'Driving while black or brown' keeps on keeping on
For all the Freeper bigots out there that think minorities are getting a free ride, are “sticking it to whitey” or any of the other BS that implies reverse discrimination against the dominant population, I invite you to switch places for a while, and experience the following kind of day-to-day sh*t people of color still experience first-hand.
I haven’t had the pleasure of experiencing DWB (driving while black), but I have encountered SWB (shopping while black — being followed in a store to make sure I didn’t shoplift) and HTWB (hailing a taxi while black — being bypassed).
I love the little detail in this story that the Bush admin didn’t want this information publicized, and the person that wanted to do so ended up demoted. John Conyers is calling for an investigation.
Black, Hispanic and white motorists are equally likely to be pulled over by police, but blacks and Hispanics are much more likely to be searched, handcuffed, arrested and subjected to force or the threat of it, a Justice Department study has found.
The study, by the department’s Bureau of Justice Statistics, was completed last April and posted on the agency’s Web site after Bush administration officials disagreed over whether a press release should mention the racial disparities. Traffic stops have become a politically volatile issue as minority groups have complained that many stops and searches are based on race rather than on legitimate suspicions.
The bureau’s director, Lawrence A. Greenfeld, appointed by President Bush in 2001, wanted to publicize the racial disparities, but his superiors disagreed, a BJS employee said Wednesday. No release was issued. Greenfeld has told his staff that he is being moved to a new job following the dispute, according to this employee, who spoke on condition of anonymity because he is not authorized to talk to reporters. Greenfeld was not immediately available for comment. Justice Department spokesman Brian Roehrkasse would not comment on Greenfeld’s status.
“When someone in law enforcement who is willing to speak the truth about racial profiling gets demoted for it, that’s absolutely chilling,” said Hilary Shelton, director of the NAACP’s Washington bureau. “To manage any problem, we must first measure it.”
I’m pretty sure the phenomenon of DWB is more often than not black men that are getting stopped and mistreated, especially if they are driving a car in the “wrong place” or the car is perceived as “too expensive” by law enforcement for the darkie behind the wheel to be driving. [That would rule me out anyway, between my late-great, low-end ’88 Mercury Tracer hatch or my current Focus wagon, those aren’t exactly models one would steal.]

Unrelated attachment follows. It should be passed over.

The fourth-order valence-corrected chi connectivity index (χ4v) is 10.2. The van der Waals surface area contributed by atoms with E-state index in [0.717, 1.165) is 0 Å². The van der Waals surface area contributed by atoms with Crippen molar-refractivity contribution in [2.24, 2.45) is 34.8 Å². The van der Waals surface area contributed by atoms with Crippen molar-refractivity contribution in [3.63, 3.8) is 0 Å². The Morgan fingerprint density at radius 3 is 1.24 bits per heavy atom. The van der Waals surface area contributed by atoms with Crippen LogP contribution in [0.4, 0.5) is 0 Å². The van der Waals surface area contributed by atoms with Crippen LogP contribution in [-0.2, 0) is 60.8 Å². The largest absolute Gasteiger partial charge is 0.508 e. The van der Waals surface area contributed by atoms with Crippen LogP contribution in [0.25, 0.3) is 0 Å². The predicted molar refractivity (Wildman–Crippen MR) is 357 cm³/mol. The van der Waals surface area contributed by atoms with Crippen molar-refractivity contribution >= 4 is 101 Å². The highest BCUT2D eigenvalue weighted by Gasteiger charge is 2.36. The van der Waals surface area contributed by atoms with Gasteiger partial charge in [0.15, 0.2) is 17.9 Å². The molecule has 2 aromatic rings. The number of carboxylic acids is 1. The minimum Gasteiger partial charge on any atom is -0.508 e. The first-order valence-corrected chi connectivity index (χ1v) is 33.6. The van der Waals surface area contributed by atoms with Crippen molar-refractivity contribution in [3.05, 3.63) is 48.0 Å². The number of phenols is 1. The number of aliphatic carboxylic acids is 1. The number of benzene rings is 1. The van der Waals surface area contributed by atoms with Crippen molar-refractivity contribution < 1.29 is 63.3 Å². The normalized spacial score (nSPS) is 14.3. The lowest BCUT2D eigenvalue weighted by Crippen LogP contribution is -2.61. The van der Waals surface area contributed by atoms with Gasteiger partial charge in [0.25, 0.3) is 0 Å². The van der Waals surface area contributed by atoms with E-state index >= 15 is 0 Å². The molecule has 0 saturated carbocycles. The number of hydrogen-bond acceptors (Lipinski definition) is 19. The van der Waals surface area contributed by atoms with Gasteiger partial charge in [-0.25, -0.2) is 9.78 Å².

Meanwhile, here are some details on the findings.
* Blacks (5.8 percent) and Hispanics (5.2 percent) were much more likely to be arrested than whites (2 percent).
* Hispanics (71.5 percent) were much more likely to be ticketed than blacks (58.4 percent) or whites (56.5 percent).
* Blacks (2.7 percent) and Hispanics (2.4 percent) were far more likely than whites (0.8 percent) to report that police used force or the threat of it. Force was defined as when an officer pushed, grabbed, kicked or hit a driver with a hand or object. Also included were police dog bites, chemical or pepper spray or a firearm pointed at the driver, or the threat of any of these.
* Handcuffs were used on greater percentages of black motorists (6.4 percent) and Hispanics (5.6 percent) than whites (2 percent).
* Black and Hispanic drivers and their vehicles were much more likely to be searched than whites and their vehicles. Black motorists were searched 8.1 percent of the time; Hispanics, 8.3 percent; whites, 2.5 percent. Vehicles driven by blacks were searched 7.1 percent of the time; by Hispanics, 10.1 percent; by whites, 2.9 percent.
The Washington Post reports today that John Conyers has called an investigation into Lawrence Greenfeld’s demotion over the release of the information.
Rep. John Conyers Jr. (D-Mich.) said he was preparing a request for an “independent review” by the Government Accountability Office, the investigative arm of Congress, which will be asked to examine the personnel issues and the formulation of the study itself.
“It is totally unacceptable for the Justice Department to politicize statistical releases and demote individuals merely because they were seeking to provide accurate summaries of statistical information regarding racial profiling,” Conyers said.
Conyers’s demand came after a report in the New York Times focusing on Lawrence A. Greenfeld, who heads the Bureau of Justice Statistics, a small office staffed primarily with statisticians who conduct studies and issue reports on law enforcement issues. Quoting unidentified officials and documents, the report said Greenfeld was ordered to delete references to racial disparities in a news release prepared to announce a study on the treatment of different ethnic groups during police traffic stops.